Check out the Classic C1, an iPhone X case inspired by the iMac G3. Why? Apparently getting an iMac G3 from his mom when he was a kid was this huge and awesome moment for the company’s founder. That’s great inspiration! The company—Spiegen—has already raised more than $112,000 on Indiegogo, blowing past their $5,000 goal with a month left to go. The $100,000 milestone was to add a model for iPhone 8, too. It has a two-layer design that looks like you’re peeking into the device, and I think it’s cool. Funding options that include a case start at $35, with shipping in June of 2018.
We have a deal on the CASA Hub PDC601 USB-C Power Adapter, a USB-C power adapter for your MacBook that also has 6 ports, including: USB Type-C PD port, three USB 3.1 Type-A ports, SD Card slot, and a microSD Card slot. It’s small, too, at 3.6″ x 1.6″ x 0.7″, and 100 grams. It’s $49 through us, 16% off retail.
I was going to write a rant—OK, another rant—about how stupid Twitter is being its APIs and third party apps. The company announced a change that will effectively render third party clients useless without change—this after the company killed its own Mac client. Twitter has confused its ^#%$ desire for me to use its service on a browser with my desire to do so. Because I do not want to. At all. Anyhoo, enter John Gruber, who already wrote the rant. It’s a good one.
To me this is like finding out you’re now required to access email entirely through a web browser. Sure, lots of people already do it that way and either prefer it or think it’s eh, just fine, who cares — but a lot of others hate it and find it completely disruptive to longstanding workflows.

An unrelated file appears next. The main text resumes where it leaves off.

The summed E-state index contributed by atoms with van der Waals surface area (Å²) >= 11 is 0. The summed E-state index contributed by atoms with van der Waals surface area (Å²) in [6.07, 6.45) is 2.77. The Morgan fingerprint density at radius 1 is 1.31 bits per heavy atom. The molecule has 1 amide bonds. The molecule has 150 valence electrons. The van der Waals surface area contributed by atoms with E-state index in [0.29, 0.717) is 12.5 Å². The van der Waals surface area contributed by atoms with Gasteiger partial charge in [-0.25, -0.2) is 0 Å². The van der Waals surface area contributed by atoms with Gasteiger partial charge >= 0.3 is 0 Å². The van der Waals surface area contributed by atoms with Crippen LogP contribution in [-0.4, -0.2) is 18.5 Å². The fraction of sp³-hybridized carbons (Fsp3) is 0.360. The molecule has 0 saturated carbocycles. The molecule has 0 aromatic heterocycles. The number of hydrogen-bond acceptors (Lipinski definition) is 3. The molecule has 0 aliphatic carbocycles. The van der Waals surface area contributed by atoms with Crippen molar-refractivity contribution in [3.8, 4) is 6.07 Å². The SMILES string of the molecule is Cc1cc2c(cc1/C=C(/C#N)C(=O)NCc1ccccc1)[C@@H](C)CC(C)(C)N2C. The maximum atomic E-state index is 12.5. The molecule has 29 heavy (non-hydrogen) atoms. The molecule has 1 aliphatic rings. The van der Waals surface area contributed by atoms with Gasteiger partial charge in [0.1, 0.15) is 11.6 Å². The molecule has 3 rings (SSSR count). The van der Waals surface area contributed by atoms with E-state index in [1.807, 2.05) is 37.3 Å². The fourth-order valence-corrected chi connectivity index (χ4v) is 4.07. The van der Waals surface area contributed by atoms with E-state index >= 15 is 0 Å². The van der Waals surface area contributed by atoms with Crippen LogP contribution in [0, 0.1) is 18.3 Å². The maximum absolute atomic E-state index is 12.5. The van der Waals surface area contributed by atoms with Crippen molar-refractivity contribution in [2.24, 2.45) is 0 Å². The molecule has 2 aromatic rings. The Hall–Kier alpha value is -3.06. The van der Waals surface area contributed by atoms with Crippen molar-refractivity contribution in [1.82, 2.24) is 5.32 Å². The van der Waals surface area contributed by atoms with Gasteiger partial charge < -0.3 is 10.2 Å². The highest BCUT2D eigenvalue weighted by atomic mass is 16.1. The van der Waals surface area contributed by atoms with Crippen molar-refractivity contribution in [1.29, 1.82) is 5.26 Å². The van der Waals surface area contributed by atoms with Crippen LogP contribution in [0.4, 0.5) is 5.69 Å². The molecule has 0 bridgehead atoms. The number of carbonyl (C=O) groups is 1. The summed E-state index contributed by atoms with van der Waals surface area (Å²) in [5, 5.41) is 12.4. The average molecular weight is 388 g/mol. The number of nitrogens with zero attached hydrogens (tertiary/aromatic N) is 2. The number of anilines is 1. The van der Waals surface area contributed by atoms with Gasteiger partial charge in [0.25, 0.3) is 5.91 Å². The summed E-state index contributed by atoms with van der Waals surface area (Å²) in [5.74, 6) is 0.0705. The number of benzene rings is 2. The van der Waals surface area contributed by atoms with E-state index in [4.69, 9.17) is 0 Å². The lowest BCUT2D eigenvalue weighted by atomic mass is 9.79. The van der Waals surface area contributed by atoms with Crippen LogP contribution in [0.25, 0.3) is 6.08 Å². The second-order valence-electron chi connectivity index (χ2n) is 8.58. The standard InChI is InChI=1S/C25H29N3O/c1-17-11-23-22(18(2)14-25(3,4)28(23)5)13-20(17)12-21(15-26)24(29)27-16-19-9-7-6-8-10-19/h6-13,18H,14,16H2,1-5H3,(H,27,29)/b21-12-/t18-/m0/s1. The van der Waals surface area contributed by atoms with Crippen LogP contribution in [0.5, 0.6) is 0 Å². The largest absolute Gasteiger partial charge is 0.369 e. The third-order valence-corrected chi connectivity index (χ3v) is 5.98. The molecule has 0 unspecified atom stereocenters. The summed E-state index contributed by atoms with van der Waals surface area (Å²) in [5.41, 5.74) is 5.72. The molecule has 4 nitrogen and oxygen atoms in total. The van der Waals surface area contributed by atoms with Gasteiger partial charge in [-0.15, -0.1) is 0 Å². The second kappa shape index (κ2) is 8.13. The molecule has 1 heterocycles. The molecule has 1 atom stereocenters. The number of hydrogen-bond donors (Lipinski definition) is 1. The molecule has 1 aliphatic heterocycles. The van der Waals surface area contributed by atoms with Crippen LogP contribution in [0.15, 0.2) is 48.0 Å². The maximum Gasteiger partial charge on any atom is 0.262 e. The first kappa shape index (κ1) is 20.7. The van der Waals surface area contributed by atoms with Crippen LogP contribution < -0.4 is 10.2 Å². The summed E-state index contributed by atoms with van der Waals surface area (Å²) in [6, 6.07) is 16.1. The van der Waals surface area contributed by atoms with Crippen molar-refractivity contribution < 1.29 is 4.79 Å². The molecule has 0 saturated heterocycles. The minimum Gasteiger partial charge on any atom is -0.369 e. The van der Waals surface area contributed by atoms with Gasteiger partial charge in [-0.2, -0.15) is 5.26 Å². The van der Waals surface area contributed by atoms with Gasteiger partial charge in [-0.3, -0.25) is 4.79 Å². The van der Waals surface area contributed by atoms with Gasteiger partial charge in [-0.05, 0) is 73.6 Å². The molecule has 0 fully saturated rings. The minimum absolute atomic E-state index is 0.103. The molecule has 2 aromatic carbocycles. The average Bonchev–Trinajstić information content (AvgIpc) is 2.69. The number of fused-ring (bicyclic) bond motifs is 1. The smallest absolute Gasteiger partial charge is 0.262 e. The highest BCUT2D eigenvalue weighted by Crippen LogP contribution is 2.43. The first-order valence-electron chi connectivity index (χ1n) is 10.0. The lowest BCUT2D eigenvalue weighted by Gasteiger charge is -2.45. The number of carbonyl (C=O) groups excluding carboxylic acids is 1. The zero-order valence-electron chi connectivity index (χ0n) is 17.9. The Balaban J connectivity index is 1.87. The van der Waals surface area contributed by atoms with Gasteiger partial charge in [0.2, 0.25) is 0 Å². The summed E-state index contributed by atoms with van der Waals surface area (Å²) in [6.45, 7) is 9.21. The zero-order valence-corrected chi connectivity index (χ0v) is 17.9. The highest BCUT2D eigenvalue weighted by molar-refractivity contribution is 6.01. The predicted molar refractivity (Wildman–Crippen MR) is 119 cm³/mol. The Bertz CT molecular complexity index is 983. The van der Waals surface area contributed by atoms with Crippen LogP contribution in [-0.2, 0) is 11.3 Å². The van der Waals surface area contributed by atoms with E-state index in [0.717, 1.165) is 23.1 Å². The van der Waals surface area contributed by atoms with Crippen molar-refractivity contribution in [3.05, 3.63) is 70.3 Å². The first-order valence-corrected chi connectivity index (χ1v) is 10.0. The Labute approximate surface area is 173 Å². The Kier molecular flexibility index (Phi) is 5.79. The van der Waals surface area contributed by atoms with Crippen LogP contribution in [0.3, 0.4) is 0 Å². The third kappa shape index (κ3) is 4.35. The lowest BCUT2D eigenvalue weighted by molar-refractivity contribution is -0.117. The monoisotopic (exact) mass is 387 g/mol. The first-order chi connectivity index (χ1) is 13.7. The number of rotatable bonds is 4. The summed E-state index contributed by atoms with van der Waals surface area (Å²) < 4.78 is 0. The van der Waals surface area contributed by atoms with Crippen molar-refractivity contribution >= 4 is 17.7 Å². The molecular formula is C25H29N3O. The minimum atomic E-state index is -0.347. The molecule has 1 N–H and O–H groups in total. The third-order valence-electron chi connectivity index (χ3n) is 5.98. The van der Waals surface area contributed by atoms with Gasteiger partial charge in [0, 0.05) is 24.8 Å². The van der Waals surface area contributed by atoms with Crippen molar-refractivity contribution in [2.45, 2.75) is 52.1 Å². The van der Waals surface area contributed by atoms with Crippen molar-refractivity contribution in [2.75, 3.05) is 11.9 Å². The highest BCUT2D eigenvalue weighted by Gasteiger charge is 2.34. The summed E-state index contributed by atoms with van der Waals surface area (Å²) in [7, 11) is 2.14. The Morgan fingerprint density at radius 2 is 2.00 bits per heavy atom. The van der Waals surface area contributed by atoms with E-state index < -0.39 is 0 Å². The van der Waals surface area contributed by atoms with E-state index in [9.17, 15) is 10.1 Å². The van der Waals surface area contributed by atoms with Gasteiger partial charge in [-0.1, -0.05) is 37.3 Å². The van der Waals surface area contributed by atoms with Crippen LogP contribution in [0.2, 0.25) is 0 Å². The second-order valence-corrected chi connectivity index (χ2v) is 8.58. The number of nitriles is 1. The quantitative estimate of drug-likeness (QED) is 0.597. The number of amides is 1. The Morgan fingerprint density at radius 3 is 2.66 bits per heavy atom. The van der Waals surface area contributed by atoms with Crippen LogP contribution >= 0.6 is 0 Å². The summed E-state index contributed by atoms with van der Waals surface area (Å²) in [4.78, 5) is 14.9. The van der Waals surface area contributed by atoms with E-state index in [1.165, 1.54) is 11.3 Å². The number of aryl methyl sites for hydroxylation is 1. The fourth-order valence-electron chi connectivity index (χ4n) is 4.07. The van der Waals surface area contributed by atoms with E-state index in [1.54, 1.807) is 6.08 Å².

The U.S. Senate passed legislation that would restore Net Neutrality in the country, but Bryan Chaffin and Jeff Gamet explain why they don’t think it will go any further. They also break down Ralph Nader’s kind-of-weird whiff in complaining about Apple’s share buyback program. They cap the show with a look at how Sir Jony Ive is a watch-man, though Steve Jobs wasn’t involved with Apple Watch.
It must still be voted on in the House of Representatives, however, and signed into law by President Trump, meaning it’s not likely to go further.
We have a deal on the CINEMOOD portable movie projector, a 3-inch device that streams Netflix and YouTube content. You can also download Netflix content for offline projecting. It’s $349 through our deal, 12% off retail.
Check out this Apple video on using 2FA to secure your Apple devices. I won’t pass up an opportunity to promote device and service security. For instance—and while I’m here—DON’T REUSE PASSWORDS! So, anyway, Apple has this short (only 6 seconds) how-to video that gives you the quick run-down on using 2FA to protect your Apple ID. Really, it’s a pointer to a more in-depth piece on using 2FA, and that article has a lot of good information. TMO has some great articles on 2FA, too, and too, and too, and too. Many of our readers already know this stuff, but we all have friends and family who don’t. Pass it to them. Post a link in social media. Help the people who count on you for tech stuff learn more about protecting their digital #^%$!